I have a couple of thoughts on this. I do not personally know a second language (my university allowed computer programming to fulfill the foreign language requirement; I also read music very well - both are considered different languages). I have heard that, once you learn one language, it is easier to pick up the next. I chose Spanish for my kids because we sponsor a Compassion child in Peru, know missionaries that the kids may eventually serve for a time in Peru, have a home-based missionary working with Mexican immigrants, etc. Many jobs in our state request knowledge of Spanish. We have a potential use for Spanish.

At the same time, my son wants to be a missionary to China. So once he completes Rosetta Stone Spanish (5 level, now), he'll need to work at maintaining it, and will then move on to Chinese. The Asian languages are totally different from the European languages, so I doubt he'll have much of a head start - not like Spanish to French.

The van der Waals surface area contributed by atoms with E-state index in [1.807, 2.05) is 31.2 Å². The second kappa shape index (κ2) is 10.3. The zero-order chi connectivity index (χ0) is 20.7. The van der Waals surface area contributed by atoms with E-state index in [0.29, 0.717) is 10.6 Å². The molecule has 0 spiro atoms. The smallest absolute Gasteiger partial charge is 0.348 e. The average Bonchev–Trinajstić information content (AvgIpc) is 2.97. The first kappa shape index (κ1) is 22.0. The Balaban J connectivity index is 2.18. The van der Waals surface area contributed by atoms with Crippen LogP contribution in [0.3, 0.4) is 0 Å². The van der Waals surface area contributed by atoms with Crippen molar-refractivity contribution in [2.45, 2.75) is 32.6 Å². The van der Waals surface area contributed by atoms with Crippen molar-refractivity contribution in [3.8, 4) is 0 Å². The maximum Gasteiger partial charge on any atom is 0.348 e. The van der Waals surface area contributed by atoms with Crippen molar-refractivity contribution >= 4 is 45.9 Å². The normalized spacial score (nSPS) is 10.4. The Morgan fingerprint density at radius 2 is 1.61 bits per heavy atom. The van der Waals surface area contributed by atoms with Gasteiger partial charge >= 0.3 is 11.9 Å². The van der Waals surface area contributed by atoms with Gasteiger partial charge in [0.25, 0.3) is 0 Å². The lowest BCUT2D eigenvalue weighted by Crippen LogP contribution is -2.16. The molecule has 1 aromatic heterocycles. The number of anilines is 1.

I'd suggest starting with the language you think your family will get the most use from now- and a next door neighbor speaking Spanish is about the best opportunity I've heard! Then, they can move on to another language.

I'll be anxious to hear from others, especially experienced foreign language teachers.
DD 8 yrs homeschool; Junior in PS
DD 2017 10 years homeschool; graduated 2 of 70
DS 2015 Homeschool Graduate; Four year college tuition scholarship
DD 2013 Valedictorian of tiny PS; 10 years home school

cbollin

Re: Foreign Language Choice?

Unread post by cbollin » Wed Aug 25, 2010 11:15 am

gratitude wrote: Any thoughts?
hmmm... I'd go with ordering French for "study purposes".

and then considering other ways for now to fellowship with the neighbors and learn Spanish from them in a more informal, conversational way. Use first books in Spanish (you know.. the same things we got for our kids to read to them when they were little. that stuff)

I'm not an expert on any of this. I just know my story. My youngest daughter, currently age 8, has autism. She is able to juggle learning French, Spanish, Russian, and English. Well, the debate is still on about English given the autism and speech delays, but....